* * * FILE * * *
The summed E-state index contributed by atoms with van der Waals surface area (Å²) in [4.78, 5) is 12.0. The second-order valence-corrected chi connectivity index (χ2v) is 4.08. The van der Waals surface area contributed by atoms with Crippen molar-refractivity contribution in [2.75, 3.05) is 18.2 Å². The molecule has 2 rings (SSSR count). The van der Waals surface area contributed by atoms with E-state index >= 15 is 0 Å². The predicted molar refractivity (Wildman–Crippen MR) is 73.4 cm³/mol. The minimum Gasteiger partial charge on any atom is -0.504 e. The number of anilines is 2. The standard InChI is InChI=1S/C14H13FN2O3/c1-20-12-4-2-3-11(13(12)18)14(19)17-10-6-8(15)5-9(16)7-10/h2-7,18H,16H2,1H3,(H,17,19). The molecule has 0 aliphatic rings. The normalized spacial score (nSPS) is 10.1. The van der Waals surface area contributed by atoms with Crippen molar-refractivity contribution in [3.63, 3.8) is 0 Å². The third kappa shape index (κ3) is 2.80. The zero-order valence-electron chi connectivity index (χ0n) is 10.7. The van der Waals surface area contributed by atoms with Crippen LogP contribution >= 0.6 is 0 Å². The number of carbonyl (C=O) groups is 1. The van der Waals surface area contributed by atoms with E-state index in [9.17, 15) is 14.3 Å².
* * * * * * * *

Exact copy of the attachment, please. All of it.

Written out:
The summed E-state index contributed by atoms with van der Waals surface area (Å²) in [4.78, 5) is 12.0. The second-order valence-corrected chi connectivity index (χ2v) is 4.08. The van der Waals surface area contributed by atoms with Crippen molar-refractivity contribution in [2.75, 3.05) is 18.2 Å². The molecule has 2 rings (SSSR count). The van der Waals surface area contributed by atoms with E-state index >= 15 is 0 Å². The predicted molar refractivity (Wildman–Crippen MR) is 73.4 cm³/mol. The minimum Gasteiger partial charge on any atom is -0.504 e. The number of anilines is 2. The standard InChI is InChI=1S/C14H13FN2O3/c1-20-12-4-2-3-11(13(12)18)14(19)17-10-6-8(15)5-9(16)7-10/h2-7,18H,16H2,1H3,(H,17,19). The molecule has 0 aliphatic rings. The normalized spacial score (nSPS) is 10.1. The van der Waals surface area contributed by atoms with Crippen molar-refractivity contribution in [3.63, 3.8) is 0 Å². The third kappa shape index (κ3) is 2.80. The zero-order valence-electron chi connectivity index (χ0n) is 10.7. The van der Waals surface area contributed by atoms with Crippen LogP contribution >= 0.6 is 0 Å². The number of carbonyl (C=O) groups is 1. The van der Waals surface area contributed by atoms with E-state index in [9.17, 15) is 14.3 Å².